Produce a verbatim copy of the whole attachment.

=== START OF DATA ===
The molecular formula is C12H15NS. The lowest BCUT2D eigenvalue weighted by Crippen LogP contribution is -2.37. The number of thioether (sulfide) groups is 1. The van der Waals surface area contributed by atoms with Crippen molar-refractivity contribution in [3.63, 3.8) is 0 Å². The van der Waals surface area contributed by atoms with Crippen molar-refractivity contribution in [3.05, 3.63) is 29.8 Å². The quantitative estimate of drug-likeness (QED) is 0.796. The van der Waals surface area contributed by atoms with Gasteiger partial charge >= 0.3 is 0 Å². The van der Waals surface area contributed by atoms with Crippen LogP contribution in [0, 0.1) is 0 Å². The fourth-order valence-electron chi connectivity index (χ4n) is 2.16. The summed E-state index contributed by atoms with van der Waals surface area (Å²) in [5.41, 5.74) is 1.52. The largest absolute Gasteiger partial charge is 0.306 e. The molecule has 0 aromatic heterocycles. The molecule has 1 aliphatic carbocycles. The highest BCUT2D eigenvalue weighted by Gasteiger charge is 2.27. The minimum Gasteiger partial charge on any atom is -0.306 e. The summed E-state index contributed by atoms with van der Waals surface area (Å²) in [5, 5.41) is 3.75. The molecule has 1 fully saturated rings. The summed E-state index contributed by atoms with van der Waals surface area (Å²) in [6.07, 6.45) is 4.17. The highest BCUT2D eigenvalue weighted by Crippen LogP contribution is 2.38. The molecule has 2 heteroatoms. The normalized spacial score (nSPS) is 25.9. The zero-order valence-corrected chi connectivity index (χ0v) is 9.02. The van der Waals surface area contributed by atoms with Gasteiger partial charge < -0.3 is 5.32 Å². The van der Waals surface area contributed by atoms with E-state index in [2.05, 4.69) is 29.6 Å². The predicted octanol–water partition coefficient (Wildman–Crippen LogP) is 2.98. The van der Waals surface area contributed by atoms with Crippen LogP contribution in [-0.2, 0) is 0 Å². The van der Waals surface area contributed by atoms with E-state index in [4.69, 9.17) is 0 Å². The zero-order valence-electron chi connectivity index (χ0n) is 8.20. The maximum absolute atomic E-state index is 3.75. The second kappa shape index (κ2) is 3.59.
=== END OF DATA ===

The molecular formula is C12H15NS. The lowest BCUT2D eigenvalue weighted by Crippen LogP contribution is -2.37. The number of thioether (sulfide) groups is 1. The van der Waals surface area contributed by atoms with Crippen molar-refractivity contribution in [3.63, 3.8) is 0 Å². The van der Waals surface area contributed by atoms with Crippen molar-refractivity contribution in [3.05, 3.63) is 29.8 Å². The quantitative estimate of drug-likeness (QED) is 0.796. The van der Waals surface area contributed by atoms with Gasteiger partial charge >= 0.3 is 0 Å². The van der Waals surface area contributed by atoms with Crippen LogP contribution in [0, 0.1) is 0 Å². The fourth-order valence-electron chi connectivity index (χ4n) is 2.16. The summed E-state index contributed by atoms with van der Waals surface area (Å²) in [5.41, 5.74) is 1.52. The largest absolute Gasteiger partial charge is 0.306 e. The molecule has 0 aromatic heterocycles. The molecule has 1 aliphatic carbocycles. The highest BCUT2D eigenvalue weighted by Gasteiger charge is 2.27. The minimum Gasteiger partial charge on any atom is -0.306 e. The summed E-state index contributed by atoms with van der Waals surface area (Å²) in [5, 5.41) is 3.75. The molecule has 1 fully saturated rings. The summed E-state index contributed by atoms with van der Waals surface area (Å²) in [6.07, 6.45) is 4.17. The highest BCUT2D eigenvalue weighted by Crippen LogP contribution is 2.38. The molecule has 2 heteroatoms. The normalized spacial score (nSPS) is 25.9. The zero-order valence-corrected chi connectivity index (χ0v) is 9.02. The van der Waals surface area contributed by atoms with Gasteiger partial charge < -0.3 is 5.32 Å². The van der Waals surface area contributed by atoms with E-state index in [2.05, 4.69) is 29.6 Å². The predicted octanol–water partition coefficient (Wildman–Crippen LogP) is 2.98. The van der Waals surface area contributed by atoms with Crippen LogP contribution in [-0.2, 0) is 0 Å². The van der Waals surface area contributed by atoms with E-state index in [4.69, 9.17) is 0 Å². The zero-order valence-electron chi connectivity index (χ0n) is 8.20. The maximum absolute atomic E-state index is 3.75. The second kappa shape index (κ2) is 3.59.